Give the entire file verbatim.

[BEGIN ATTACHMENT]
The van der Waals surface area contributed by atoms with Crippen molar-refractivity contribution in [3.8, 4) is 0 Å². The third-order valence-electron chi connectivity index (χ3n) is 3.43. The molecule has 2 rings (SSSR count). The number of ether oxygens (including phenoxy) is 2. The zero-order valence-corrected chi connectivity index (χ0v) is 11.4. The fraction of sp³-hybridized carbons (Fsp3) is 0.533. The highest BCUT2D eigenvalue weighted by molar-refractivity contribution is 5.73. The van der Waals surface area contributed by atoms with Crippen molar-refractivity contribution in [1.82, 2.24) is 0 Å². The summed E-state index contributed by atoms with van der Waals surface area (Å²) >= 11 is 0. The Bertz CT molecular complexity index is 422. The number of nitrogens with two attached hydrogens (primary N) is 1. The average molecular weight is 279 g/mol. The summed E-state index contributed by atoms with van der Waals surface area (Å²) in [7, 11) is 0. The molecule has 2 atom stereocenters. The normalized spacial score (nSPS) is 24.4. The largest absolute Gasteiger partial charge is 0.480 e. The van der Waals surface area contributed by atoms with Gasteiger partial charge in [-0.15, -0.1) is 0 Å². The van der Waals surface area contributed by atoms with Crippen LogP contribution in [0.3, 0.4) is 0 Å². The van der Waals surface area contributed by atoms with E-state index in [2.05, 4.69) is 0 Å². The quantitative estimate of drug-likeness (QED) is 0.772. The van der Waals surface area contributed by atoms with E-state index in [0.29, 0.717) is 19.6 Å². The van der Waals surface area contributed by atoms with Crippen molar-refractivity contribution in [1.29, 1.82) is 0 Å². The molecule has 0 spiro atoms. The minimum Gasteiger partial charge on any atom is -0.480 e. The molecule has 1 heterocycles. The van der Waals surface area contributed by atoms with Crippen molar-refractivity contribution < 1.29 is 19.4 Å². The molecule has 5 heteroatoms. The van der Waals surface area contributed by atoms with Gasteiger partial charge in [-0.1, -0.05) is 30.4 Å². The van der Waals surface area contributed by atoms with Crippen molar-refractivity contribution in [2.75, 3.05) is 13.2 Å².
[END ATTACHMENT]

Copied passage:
The van der Waals surface area contributed by atoms with Crippen molar-refractivity contribution in [3.8, 4) is 0 Å². The third-order valence-electron chi connectivity index (χ3n) is 3.43. The molecule has 2 rings (SSSR count). The number of ether oxygens (including phenoxy) is 2. The zero-order valence-corrected chi connectivity index (χ0v) is 11.4. The fraction of sp³-hybridized carbons (Fsp3) is 0.533. The highest BCUT2D eigenvalue weighted by molar-refractivity contribution is 5.73. The van der Waals surface area contributed by atoms with Crippen molar-refractivity contribution in [1.82, 2.24) is 0 Å². The summed E-state index contributed by atoms with van der Waals surface area (Å²) >= 11 is 0. The Bertz CT molecular complexity index is 422. The number of nitrogens with two attached hydrogens (primary N) is 1. The average molecular weight is 279 g/mol. The summed E-state index contributed by atoms with van der Waals surface area (Å²) in [7, 11) is 0. The molecule has 2 atom stereocenters. The normalized spacial score (nSPS) is 24.4. The largest absolute Gasteiger partial charge is 0.480 e. The van der Waals surface area contributed by atoms with Gasteiger partial charge in [-0.15, -0.1) is 0 Å². The van der Waals surface area contributed by atoms with Crippen LogP contribution in [0.3, 0.4) is 0 Å². The van der Waals surface area contributed by atoms with E-state index in [2.05, 4.69) is 0 Å². The quantitative estimate of drug-likeness (QED) is 0.772. The van der Waals surface area contributed by atoms with E-state index in [0.29, 0.717) is 19.6 Å². The van der Waals surface area contributed by atoms with Crippen molar-refractivity contribution in [1.29, 1.82) is 0 Å². The molecule has 0 spiro atoms. The minimum Gasteiger partial charge on any atom is -0.480 e. The molecule has 1 heterocycles. The van der Waals surface area contributed by atoms with Crippen molar-refractivity contribution < 1.29 is 19.4 Å². The molecule has 5 heteroatoms. The van der Waals surface area contributed by atoms with Gasteiger partial charge in [-0.1, -0.05) is 30.4 Å². The van der Waals surface area contributed by atoms with Crippen molar-refractivity contribution in [2.75, 3.05) is 13.2 Å².